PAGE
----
The use of alternative promoters, splicing, and cleavage and polyadenylation (APA) generates mRNA isoforms that expand the diversity and complexity of the transcriptome. Here, we uncovered thousands of previously undescribed 5' uncapped and polyadenylated transcripts (5' UPTs). We show that these transcripts resist exonucleases due to a highly structured RNA and N6-methyladenosine modification at their 5' termini. 5' UPTs appear downstream of APA sites within their host genes and are induced upon APA activation. Strong enrichment in polysomal RNA fractions indicates 5' UPT translational potential. Indeed, APA promotes downstream translation initiation, non-canonical protein output, and consistent changes to peptide presentation at the cell surface. Lastly, we demonstrate the biological importance of 5' UPTs using Bcl2, a prominent anti-apoptotic gene whose entire coding sequence is a 5' UPT generated from 5' UTR-embedded APA sites. Thus, APA is not only accountable for terminating transcripts, but also for generating downstream uncapped RNAs with translation potential and biological impact.
    Keywords:  Bcl2; CAP-independent translation; Hidden Markov Model; N-terminal mass spectrometry; N6-methyladenosine; RNA structure; alternative cleavage and polyadenylation; immunopeptidome; mammalian transcriptome; uncapped RNA
  19. Sci Adv. 2022 Oct 21. 8(42): eabq8297
      Fumarate hydratase (FH) is a mitochondrial enzyme that catalyzes the reversible hydration of fumarate to malate in the tricarboxylic acid (TCA) cycle. Germline mutations of FH lead to hereditary leiomyomatosis and renal cell carcinoma (HLRCC), a cancer syndrome characterized by a highly aggressive form of renal cancer. Although HLRCC tumors metastasize rapidly, FH-deficient mice develop premalignant cysts in the kidneys, rather than carcinomas. How Fh1-deficient cells overcome these tumor-suppressive events during transformation is unknown. Here, we perform a genome-wide CRISPR-Cas9 screen to identify genes that, when ablated, enhance the proliferation of Fh1-deficient cells. We found that the depletion of the histone cell cycle regulator (HIRA) enhances proliferation and invasion of Fh1-deficient cells in vitro and in vivo. Mechanistically, Hira loss activates MYC and its target genes, increasing nucleotide metabolism specifically in Fh1-deficient cells, independent of its histone chaperone activity. These results are instrumental for understanding mechanisms of tumorigenesis in HLRCC and the development of targeted treatments for patients.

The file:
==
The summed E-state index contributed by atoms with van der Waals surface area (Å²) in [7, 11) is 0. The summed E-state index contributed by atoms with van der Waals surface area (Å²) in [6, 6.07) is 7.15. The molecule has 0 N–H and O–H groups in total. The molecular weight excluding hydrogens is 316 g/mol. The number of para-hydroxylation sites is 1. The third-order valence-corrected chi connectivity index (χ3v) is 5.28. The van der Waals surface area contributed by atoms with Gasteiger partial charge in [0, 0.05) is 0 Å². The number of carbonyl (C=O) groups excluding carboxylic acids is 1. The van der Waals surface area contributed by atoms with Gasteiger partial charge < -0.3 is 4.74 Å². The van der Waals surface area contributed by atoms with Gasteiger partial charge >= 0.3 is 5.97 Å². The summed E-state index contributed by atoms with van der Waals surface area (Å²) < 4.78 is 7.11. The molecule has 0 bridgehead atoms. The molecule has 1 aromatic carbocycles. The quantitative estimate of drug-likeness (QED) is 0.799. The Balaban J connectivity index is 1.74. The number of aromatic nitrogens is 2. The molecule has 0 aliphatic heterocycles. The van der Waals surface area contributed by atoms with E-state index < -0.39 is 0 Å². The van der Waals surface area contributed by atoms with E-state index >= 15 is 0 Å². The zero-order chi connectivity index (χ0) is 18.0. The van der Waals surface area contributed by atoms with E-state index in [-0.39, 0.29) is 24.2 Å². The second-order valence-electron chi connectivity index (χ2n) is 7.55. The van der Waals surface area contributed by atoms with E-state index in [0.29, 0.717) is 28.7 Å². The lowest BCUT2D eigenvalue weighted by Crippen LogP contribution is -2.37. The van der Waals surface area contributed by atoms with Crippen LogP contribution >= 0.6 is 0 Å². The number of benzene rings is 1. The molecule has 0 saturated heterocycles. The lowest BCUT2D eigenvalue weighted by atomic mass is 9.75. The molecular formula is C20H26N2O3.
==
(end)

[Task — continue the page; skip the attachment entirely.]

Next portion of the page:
20. Nat Commun. 2022 Oct 20. 13(1): 6206
      Aging normal human oesophagus accumulates TP53 mutant clones. These are the origin of most oesophageal squamous carcinomas, in which biallelic TP53 disruption is almost universal. However, how p53 mutant clones expand and contribute to cancer development is unclear. Here we show that inducing the p53R245W mutant in single oesophageal progenitor cells in transgenic mice confers a proliferative advantage and clonal expansion but does not disrupt normal epithelial structure. Loss of the remaining p53 allele in mutant cells results in genomically unstable p53R245W/null epithelium with giant polyaneuploid cells and copy number altered clones. In carcinogenesis, p53 mutation does not initiate tumour formation, but tumours developing from areas with p53 mutation and LOH are larger and show extensive chromosomal instability compared to lesions arising in wild type epithelium. We conclude that p53 has distinct functions at different stages of carcinogenesis and that LOH within p53 mutant clones in normal epithelium is a critical step in malignant transformation.
  21. Nat Commun. 2022 Oct 17. 13(1): 6133
      Protein phosphorylation is a major regulatory mechanism of cellular signalling. The c-JUN proto-oncoprotein is phosphorylated at four residues within its transactivation domain (TAD) by the JNK family kinases, but the functional significance of c-JUN multisite phosphorylation has remained elusive. Here we show that c-JUN phosphorylation by JNK exhibits defined temporal kinetics, with serine63 and serine73 being phosphorylated more rapidly than threonine91 and threonine93. We identify the positioning of the phosphorylation sites relative to the kinase docking motif, and their primary sequence, as the main factors controlling phosphorylation kinetics. Functional analysis reveals three c-JUN phosphorylation states: unphosphorylated c-JUN recruits the MBD3 repressor, serine63/73 doubly-phosphorylated c-JUN binds to the TCF4 co-activator, whereas the fully phosphorylated form disfavours TCF4 binding attenuating JNK signalling. Thus, c-JUN phosphorylation encodes multiple functional states that drive a complex signalling response from a single JNK input.
  22. Elife. 2022 Oct 21. pii: e57736. [Epub ahead of print]11